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State Officials Release Guidance on Truancy for Students Enrolled in Distance Learning

Statewide, 1 in 4 students failed to participate in remote education between March and June when schools were closed to limit the spread of COVID-19. In other words, 25 percent of students were chronically absent compared to a typical school year, according to data provided by the state Department of Education, when about 10 percent of students are chronically absent. So, with about 1 in 4 students choosing to study remotely this fall, state and local administrators have expressed concern that a high rate of absenteeism will continue into the new school year. But when students are not actually attending

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Five Things to Know about the State’s New Special Education Data Management System

In an effort to improve and standardize data management for special education programs, the state Department of Education announced the purchase of a new statewide electronic management system this Tuesday. The statewide special education data system will be built this year in partnership with Public Consulting Group, piloted in select small, medium and large districts in 2021-2022 and launched across all 170 districts in the fall of 2022. Here are five things to know about how the system will change special education for staff, students and parents. #1: The system will put into place a statewide, standardized Individualized Education Plan

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State-level Officials Urge Teamwork as Tensions Mount for Reopening Schools Across Connecticut

In a joint statement on Tuesday, the Connecticut Department of Education, the Connecticut Association of Boards of Education (CABE) and the Connecticut Association of Public School Superintendents urged boards of education and superintendents to prioritize teamwork this school year. “The best way to have the best outcome for students is to have a good relationship between the superintendent and the board of education,” said Spokesperson Peter Yazbak, for the state Department of Education. The statement comes after two months of tough decision-making by the 170 school districts across the state on how to reopen during the COVID-19 pandemic. “We always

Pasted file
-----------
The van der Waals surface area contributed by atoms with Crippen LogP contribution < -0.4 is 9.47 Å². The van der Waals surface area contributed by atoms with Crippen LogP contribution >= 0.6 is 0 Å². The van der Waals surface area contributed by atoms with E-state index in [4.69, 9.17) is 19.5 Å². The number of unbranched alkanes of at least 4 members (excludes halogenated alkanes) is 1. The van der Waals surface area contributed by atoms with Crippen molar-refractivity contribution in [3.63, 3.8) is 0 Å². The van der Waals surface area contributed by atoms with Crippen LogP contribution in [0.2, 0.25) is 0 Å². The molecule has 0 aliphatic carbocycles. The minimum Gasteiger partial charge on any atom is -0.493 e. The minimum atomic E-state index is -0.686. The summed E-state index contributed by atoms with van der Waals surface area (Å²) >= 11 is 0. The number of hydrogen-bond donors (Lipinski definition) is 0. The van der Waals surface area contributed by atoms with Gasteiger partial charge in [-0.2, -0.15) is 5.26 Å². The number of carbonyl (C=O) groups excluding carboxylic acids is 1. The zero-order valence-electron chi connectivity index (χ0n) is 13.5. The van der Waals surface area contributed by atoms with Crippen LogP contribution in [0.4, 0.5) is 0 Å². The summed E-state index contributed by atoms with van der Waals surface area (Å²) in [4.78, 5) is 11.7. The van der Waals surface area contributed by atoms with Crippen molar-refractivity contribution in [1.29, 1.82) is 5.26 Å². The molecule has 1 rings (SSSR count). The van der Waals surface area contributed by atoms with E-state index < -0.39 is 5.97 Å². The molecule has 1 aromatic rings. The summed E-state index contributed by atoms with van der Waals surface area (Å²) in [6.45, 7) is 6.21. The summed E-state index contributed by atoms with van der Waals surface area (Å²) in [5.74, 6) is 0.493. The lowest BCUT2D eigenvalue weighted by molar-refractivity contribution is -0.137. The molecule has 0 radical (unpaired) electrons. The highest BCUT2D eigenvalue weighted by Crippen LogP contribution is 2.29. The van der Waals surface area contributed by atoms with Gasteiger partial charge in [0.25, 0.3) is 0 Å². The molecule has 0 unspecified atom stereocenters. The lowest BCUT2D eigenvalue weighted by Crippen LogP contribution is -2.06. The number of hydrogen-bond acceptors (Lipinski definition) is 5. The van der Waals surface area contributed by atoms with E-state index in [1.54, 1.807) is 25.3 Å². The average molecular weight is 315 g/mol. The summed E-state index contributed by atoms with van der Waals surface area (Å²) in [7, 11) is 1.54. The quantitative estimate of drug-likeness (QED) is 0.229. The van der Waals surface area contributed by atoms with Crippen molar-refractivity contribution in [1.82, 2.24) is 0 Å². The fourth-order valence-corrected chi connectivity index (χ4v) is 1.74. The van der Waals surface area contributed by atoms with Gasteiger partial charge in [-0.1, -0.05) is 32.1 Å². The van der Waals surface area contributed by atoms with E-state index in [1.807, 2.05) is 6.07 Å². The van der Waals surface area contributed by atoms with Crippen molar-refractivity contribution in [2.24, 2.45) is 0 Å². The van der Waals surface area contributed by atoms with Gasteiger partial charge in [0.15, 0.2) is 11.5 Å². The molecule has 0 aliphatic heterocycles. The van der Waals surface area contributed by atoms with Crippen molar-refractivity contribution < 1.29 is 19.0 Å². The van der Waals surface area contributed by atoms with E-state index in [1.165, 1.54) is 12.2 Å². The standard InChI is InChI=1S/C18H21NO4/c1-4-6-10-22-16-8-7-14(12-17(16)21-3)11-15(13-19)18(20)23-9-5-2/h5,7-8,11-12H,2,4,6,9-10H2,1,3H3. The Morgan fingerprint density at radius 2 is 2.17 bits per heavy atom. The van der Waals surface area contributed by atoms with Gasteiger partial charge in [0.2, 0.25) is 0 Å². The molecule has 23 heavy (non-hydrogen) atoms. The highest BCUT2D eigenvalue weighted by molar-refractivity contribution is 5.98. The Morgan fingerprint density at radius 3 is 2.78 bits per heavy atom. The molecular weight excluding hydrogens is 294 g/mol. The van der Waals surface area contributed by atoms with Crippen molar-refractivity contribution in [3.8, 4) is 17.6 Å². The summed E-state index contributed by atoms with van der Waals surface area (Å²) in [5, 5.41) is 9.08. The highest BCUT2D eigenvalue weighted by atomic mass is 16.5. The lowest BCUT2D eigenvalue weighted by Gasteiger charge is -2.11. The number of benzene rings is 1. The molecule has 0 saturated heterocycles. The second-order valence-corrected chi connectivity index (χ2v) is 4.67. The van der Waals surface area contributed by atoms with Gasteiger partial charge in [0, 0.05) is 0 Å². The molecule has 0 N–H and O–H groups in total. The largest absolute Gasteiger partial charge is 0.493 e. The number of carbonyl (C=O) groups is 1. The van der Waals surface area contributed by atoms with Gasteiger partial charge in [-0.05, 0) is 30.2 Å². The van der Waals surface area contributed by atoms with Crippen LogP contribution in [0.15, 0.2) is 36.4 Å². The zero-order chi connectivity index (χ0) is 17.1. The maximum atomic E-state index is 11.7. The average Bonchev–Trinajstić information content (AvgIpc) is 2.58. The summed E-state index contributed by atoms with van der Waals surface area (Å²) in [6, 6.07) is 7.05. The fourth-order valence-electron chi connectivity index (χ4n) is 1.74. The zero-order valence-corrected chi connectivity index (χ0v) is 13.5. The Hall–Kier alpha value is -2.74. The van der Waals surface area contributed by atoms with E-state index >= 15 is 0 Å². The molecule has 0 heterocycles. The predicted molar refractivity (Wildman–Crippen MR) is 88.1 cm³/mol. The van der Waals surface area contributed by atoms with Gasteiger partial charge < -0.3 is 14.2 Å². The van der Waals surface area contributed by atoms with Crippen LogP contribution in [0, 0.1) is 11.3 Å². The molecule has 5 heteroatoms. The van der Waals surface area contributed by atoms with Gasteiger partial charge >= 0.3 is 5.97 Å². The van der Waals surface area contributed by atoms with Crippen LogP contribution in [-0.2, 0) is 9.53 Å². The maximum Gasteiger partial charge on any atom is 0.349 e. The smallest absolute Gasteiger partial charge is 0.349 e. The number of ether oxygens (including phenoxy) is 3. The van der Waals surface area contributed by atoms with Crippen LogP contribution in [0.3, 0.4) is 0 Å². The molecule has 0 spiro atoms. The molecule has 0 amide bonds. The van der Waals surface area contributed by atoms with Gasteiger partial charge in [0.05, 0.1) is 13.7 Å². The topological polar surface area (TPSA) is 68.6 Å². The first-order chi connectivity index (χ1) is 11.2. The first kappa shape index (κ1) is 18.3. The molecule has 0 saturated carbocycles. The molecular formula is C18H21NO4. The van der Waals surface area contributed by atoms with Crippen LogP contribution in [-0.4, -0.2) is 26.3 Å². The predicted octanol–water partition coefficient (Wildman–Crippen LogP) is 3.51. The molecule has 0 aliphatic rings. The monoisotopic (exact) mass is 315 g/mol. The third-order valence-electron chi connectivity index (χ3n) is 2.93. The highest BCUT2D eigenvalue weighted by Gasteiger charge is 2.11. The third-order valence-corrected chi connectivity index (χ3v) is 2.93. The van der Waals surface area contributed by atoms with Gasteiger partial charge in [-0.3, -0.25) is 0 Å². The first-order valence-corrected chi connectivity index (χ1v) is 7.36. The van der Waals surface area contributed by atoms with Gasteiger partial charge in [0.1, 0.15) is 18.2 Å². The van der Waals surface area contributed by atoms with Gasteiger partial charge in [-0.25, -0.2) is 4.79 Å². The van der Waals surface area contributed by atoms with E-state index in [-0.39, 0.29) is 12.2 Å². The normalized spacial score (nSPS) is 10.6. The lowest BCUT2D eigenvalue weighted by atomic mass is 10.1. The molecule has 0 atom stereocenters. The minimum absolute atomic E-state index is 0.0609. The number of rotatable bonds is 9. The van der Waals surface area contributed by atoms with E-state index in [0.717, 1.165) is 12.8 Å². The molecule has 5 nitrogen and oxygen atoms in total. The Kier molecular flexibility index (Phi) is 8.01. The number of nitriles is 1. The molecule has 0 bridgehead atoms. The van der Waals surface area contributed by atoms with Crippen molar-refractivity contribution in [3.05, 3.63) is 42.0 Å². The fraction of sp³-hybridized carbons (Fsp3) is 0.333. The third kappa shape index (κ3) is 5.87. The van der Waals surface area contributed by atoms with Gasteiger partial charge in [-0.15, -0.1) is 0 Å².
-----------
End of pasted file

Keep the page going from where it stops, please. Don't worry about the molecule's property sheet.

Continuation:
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Hybrid Education Strains Working Parents as Connecticut Returns to School in the Fall

Flor Efscarcega’s daughter will be starting first grade in West Haven next week. Much like last year, her daughter’s backpack is ready, she has an outfit picked for the first day and she has arranged for after-school care. The only difference this year is that her daughter’s outfit features a mask and her after school care begins at noon. West Haven, like most school districts across Connecticut, has opted to return to school in a hybrid model — combining at-home distance learning and in-person classroom instruction. Instead of alternating days, however, West Haven has decided to send students home before

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1 in 4 Students to Opt out of Classrooms in the Fall: A Deep Dive into the Numbers

Every public school district in Connecticut is required to offer a distance learning option for parents unable or unwilling to return their children to in-person education in the fall And nearly all of Connecticut’s 530,000 public school students have the option to resume at least partial in-classroom instruction. But after reporting startling disparities in student participation in remote education in the spring, parents, and school officials serving some of Connecticut’s most disadvantaged students, are again adopting a remote model for learning in the fall. Most other districts have opted to offer a hybrid mix of in-class and distance learning, apparently

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School Reopenings Across Connecticut Ignore State Guidance, Raise Issues of Childcare

“Schools are the biggest single provider of childcare in all of Connecticut,” said Beth Bye, commissioner for the Connecticut Office of Early Childhood in an interview with CT Examiner on Friday afternoon.  And according to the most recent data — judging by the standards released on July 30 by the Office of the Governor — every school district in every county in Connecticut can return this fall to classroom instruction. So the decision of nearly a hundred towns to adopt a hybrid model of instruction — combining distance learning and in-class instruction — misses the role of classroom education in